Since 19 January 2015 even the monthly interbank interest rate (Euribor) has fallen below zero. This is the first time it has ever happened. It is certainly an extraordinary situation, which has never happened before in Europe. Official interest rates which are normally used as a reference for mortgage costs and loans to companies are now in negative territory. These extreme manoeuvres are a symptom of a serious situation, so serious that not only are they struggling to jump-start the economy but their solution to the problem could be, according to many bourgeois analysts, the harbinger of a new economic catastrophe. In fact the owners of capital who are willing to pay a "fee" or "service" to the banks on their "savings" or, for banks when they buy Government bonds, very often do so in expectation of a return on their capital from speculation, and not from enfeebled production.
In fact, if the money was lent for productive activities, as the ECB would like, it would be a disadvantage for the banks themselves, because loans to the companies would run the gauntlet of current accounts, and would be deposited at the ECB itself and, therefore subject to taxation. The ECB introduced a tax of 0.2% a year ago once again with the aim of discouraging idle deposits in its coffers and to encourage lending to businesses. However instead of favouring expansion, the policy ended up playing a regressive role by forcing banks to find other solutions. At this stage two things are certain. The first is that loans for investment are taxed heavily making investment costly. The second is that in the current critical phase of the market, the risk is not worth the candle. That's another reason why the banks have every incentive to reduce their exposures and to give loans to business very sparingly. Much better to employ the capital in investment in sovereign bonds buying them from countries that still guarantee high interest rates or, at the even greater risk, to invest in the short term, in securities issued by governments in deep crisis. In order to receive funding from the ECB, the IMF or from speculation these states are forced to offer a high rate. In this case negative rates, instead of solving the problem of financing companies, may encourage its opposite, intensifying the speculation that continues to avoid production thus further hampering the much-talked about economic recovery.
Furthermore, if the policy of negative interest rates expands, a number of institutional investors notoriously less likely to take big risks such as insurance and pension funds faced with low or even negative returns to fund activities such as the payment of pensions and insurance payouts, would be forced to diversify their investments. The inevitable knee-jerk response is that they largely fill their portfolios with shares that are also at risk, albeit of a lower order. The low interest rates thus do not push capital towards productive investment but merely shift the axis of speculation from bank deposits and government bonds to the stock market. In conclusion: whether capital goes to high risk or lower risk speculation the scenario does not change much. We are faced with financial transactions that are unlikely to force capital to become productive.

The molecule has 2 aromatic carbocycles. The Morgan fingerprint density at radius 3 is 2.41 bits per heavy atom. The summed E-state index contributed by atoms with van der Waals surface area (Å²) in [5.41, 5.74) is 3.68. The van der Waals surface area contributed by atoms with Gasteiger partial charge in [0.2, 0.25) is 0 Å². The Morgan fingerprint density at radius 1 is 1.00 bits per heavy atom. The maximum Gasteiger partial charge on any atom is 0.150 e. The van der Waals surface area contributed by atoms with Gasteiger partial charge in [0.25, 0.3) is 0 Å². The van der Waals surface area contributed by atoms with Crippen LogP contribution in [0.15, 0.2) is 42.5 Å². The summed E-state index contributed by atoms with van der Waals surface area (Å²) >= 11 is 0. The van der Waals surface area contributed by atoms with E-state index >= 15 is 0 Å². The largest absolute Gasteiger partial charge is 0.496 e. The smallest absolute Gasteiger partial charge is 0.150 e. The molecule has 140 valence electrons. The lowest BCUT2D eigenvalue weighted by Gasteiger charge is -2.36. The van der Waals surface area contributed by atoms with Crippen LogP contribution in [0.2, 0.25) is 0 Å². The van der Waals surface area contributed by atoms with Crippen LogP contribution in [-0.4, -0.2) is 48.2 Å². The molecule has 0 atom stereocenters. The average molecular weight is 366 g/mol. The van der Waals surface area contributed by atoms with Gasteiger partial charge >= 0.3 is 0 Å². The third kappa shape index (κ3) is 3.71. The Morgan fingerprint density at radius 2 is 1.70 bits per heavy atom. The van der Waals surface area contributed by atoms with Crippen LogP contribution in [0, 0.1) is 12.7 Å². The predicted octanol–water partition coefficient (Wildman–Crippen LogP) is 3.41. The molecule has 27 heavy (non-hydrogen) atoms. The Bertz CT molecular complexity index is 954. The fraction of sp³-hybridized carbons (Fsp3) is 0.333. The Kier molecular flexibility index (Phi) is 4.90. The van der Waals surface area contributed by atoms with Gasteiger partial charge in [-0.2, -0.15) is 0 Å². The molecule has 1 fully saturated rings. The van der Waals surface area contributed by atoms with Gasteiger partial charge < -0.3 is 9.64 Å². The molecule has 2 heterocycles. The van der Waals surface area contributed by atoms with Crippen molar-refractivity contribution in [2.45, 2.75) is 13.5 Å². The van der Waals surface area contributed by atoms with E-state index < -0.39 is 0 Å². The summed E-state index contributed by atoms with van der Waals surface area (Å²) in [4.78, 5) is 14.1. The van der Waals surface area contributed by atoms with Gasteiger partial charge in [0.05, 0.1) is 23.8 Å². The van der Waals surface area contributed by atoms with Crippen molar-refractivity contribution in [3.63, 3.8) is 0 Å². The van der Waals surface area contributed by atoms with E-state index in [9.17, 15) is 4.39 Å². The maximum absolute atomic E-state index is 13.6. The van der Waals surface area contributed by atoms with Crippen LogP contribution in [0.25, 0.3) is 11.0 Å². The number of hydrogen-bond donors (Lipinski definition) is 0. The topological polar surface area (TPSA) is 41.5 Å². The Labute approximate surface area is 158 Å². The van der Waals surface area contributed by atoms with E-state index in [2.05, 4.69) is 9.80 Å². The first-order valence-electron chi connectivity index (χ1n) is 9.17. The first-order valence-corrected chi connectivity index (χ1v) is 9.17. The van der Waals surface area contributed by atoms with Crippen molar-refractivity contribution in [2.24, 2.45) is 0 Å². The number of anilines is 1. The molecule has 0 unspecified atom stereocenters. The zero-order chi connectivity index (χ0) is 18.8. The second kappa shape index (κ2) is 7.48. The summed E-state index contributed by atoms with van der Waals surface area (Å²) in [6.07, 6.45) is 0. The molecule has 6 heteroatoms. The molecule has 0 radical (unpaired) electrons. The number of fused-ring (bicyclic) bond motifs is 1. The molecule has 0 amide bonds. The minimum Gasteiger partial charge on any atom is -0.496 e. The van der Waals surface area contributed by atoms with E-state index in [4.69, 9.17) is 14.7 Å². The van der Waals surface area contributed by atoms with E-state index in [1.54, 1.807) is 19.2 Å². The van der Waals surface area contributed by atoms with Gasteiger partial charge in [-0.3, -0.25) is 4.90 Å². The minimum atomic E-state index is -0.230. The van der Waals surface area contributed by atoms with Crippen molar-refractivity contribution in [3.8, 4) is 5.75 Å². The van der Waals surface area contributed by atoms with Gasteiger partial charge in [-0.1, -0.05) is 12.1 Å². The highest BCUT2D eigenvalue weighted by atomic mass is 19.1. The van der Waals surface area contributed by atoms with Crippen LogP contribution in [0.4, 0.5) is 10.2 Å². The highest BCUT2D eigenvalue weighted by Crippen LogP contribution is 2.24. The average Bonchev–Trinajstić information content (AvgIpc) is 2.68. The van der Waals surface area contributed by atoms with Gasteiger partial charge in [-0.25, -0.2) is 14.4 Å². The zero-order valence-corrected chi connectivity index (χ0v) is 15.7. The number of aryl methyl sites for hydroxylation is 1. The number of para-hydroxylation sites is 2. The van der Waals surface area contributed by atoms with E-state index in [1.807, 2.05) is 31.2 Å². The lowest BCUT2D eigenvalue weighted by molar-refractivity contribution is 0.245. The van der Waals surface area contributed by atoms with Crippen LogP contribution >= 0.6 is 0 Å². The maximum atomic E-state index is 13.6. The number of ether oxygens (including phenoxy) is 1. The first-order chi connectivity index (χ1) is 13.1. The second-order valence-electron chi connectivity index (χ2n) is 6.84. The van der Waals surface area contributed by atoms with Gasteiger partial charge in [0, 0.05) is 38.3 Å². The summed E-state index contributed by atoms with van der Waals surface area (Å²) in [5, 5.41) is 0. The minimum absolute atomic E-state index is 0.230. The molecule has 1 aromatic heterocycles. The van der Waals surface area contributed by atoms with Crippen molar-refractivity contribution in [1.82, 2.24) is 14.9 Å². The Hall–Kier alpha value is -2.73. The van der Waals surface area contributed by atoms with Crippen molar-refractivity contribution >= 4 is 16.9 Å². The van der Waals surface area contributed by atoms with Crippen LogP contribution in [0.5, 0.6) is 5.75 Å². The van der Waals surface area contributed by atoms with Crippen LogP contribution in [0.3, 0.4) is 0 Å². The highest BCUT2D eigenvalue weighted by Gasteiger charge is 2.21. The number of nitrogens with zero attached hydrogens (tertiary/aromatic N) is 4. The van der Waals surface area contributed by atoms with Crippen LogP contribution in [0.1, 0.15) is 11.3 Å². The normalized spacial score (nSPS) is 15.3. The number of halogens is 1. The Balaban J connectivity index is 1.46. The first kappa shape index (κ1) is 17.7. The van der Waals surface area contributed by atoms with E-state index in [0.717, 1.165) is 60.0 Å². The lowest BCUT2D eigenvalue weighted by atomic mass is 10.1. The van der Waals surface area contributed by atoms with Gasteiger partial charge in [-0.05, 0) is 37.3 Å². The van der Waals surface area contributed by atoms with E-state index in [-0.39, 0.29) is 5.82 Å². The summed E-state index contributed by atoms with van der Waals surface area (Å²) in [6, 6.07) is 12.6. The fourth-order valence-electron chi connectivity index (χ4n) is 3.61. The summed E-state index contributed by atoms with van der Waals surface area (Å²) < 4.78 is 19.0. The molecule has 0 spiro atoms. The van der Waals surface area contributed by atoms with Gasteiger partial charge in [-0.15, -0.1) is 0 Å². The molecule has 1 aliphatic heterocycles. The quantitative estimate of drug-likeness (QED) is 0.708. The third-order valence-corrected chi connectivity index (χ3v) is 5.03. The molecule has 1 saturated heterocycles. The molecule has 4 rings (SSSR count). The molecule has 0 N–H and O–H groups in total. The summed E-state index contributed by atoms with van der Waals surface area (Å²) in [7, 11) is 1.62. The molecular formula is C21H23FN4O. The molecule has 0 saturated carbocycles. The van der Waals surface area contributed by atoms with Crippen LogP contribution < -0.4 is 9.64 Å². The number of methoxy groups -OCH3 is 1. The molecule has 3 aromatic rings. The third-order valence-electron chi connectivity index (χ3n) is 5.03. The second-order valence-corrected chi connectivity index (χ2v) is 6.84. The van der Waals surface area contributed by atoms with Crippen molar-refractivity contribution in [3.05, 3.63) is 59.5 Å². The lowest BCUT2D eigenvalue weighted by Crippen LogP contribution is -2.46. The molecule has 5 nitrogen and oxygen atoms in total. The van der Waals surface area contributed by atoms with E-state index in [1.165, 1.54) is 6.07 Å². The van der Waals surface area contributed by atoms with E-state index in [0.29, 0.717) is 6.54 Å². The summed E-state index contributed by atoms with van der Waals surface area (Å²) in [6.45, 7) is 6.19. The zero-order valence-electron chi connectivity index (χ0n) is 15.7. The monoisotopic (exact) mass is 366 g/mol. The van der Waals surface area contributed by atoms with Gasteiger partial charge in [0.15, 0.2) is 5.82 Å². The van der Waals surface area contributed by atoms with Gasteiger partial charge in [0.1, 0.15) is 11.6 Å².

In this perverse situation of the crisis of capitalism, where the real economy is struggling to produce new returns and where speculation continues to lead the way, financial asset management and the continuous identification of "safe" areas for finance, rules. This confirms with dramatic clarity just how the speculative stimulus, born of the crisis of the real economy choked by low rates of profit, continues to avoid production, compounding the risk of a collapse of the global economic system.
This does not mean that capitalism will destroy itself, but only that the measures adopted to overcome this "contingency" are few and very often ineffective. In order for the profit machine to start up again the necessary process of devaluation of capital goods and the cost of labour has to continue. Only when this devaluation hits rock bottom will they see a recovery in investment and production.
But it will only be a partial recovery within the limits set by the economic and financial crisis. This partial recovery will not be the beginning of a new cycle of accumulation, but only the tail-end of the old cycle where it will struggle more and more even to take small steps. According to the same bourgeois analysts, if all goes well, it will take twenty years for the global system to return to pre-crisis levels. Meanwhile, even more savage episodes of war will break out and there will be a further assault on the working and living conditions of the international proletariat. Against this ongoing and gradual economic and social barbarism, against its devastating consequences we have to put forward a social alternative to the way we produce and distribute wealth, outside and against the operations of capitalism, its crisis, its attempts to overcome it, against its profit system and exploitation.
 According to the International Labour Organisation (ILO) in 2013 the number of globally unemployed had risen to a new all-time record of 201.8 million people. The largest part of the group are the 74.5 million people aged 15–24.
 According to renegadeinc.com, “In 1970 ninety percent of financial flows were used to finance trade or investment in the real economy, only ten percent was speculative. Today more than ninety-nine per cent is purely speculative and has nothing to do with the real economy.”
 See Satyajit Das “Greek Problems mask the rising risks in Italy and France” Financial Times June 24 2015 which confirms that “Italy’s economy has shrunk 10% since 2007”. Unemployment is 12%, youth unemployment 44%, and government debt at €2.1 trillion is 132% of GDP.
 According to a Mckinsey Global Institute report. Debt and (Not Much) Deleveraging in February 2015 “Since 2007, global debt has grown by $57 trillion, raising the ratio of debt to GDP by 17 percentage points”.